Britain's most successful road cyclist Chris Froome is facing questions after a urine test revealed abnormal levels of an asthma drug.
The four-time Tour de France winner provided a sample during the 2017 Vuelta race with a concentration of Salbutamol that was double the threshold of the World Anti-Doping Agency (WADA).
Froome, who has not been provisionally suspended, vowed to cooperate with cycling's world governing body, the UCI.
"The UCI is absolutely right to examine test results and, together with the team, I will provide whatever information it requires," Froome said in a statement.
"It is well known that I have asthma and I know exactly what the rules are.
"I use an inhaler to manage my symptoms (always within the permissible limits) and I know for sure that I will be tested every day I wear the race leader's jersey.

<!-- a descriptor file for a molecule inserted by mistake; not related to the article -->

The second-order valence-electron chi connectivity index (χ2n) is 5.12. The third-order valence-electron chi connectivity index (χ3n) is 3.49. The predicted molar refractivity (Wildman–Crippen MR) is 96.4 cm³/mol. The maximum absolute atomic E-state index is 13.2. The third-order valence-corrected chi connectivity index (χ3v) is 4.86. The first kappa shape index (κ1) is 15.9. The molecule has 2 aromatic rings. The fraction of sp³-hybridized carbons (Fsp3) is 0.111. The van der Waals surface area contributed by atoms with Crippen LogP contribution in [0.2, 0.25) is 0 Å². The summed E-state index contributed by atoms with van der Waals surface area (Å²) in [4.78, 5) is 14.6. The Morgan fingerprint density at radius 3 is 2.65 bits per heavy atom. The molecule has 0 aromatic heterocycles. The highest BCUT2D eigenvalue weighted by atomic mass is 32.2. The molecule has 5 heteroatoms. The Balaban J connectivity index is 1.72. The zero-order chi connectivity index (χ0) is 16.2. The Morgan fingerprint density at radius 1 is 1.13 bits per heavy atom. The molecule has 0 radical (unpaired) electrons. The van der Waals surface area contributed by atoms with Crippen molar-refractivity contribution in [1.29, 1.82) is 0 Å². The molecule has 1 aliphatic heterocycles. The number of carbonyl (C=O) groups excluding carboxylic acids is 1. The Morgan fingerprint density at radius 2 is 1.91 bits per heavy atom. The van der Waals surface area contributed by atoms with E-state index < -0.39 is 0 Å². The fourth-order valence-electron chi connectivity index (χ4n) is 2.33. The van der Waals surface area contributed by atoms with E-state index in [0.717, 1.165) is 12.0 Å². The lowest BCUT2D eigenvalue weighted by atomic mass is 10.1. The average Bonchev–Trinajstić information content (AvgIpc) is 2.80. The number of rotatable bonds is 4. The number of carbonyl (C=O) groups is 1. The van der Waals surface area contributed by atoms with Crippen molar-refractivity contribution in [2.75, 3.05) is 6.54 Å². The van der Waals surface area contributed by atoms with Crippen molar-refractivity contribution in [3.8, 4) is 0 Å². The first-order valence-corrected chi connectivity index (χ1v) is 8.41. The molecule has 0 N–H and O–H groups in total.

"My asthma got worse at the Vuelta so I followed the team doctor's advice to increase my Salbutamol dosage.
"As always, I took the greatest care to ensure that I did not use more than the permissible dose."
Froome, 32, had followed up his fourth Tour de France title in June by winning the Vuelta in Spain in September.
The urine test, conducted on 7 September, revealed a concentration of Salbutamol of 2,000 nanograms - twice the WADA threshold of 1,000.
Italian cyclist Alessandro Petacchi was handed a 12-month ban in 2007 for excessive use of Salbutamol during the Giro d'Italia and stripped of his five stage wins.
Team Sky said Froome experienced "acute asthma symptoms" during the final week of Vuelta and increased his dosage of Salbutamol, within permissible limits, on doctor's advice.
The "use of permissible dosages of Salbutamol can sometimes result in elevated urinary concentrations, which require explanation", Team Sky said.
Team Sky Principal Sir Dave Brailsford said: "There are complex medical and physiological issues which affect the metabolism and excretion of Salbutamol.
"We're committed to establishing the facts and understanding exactly what happened on this occasion.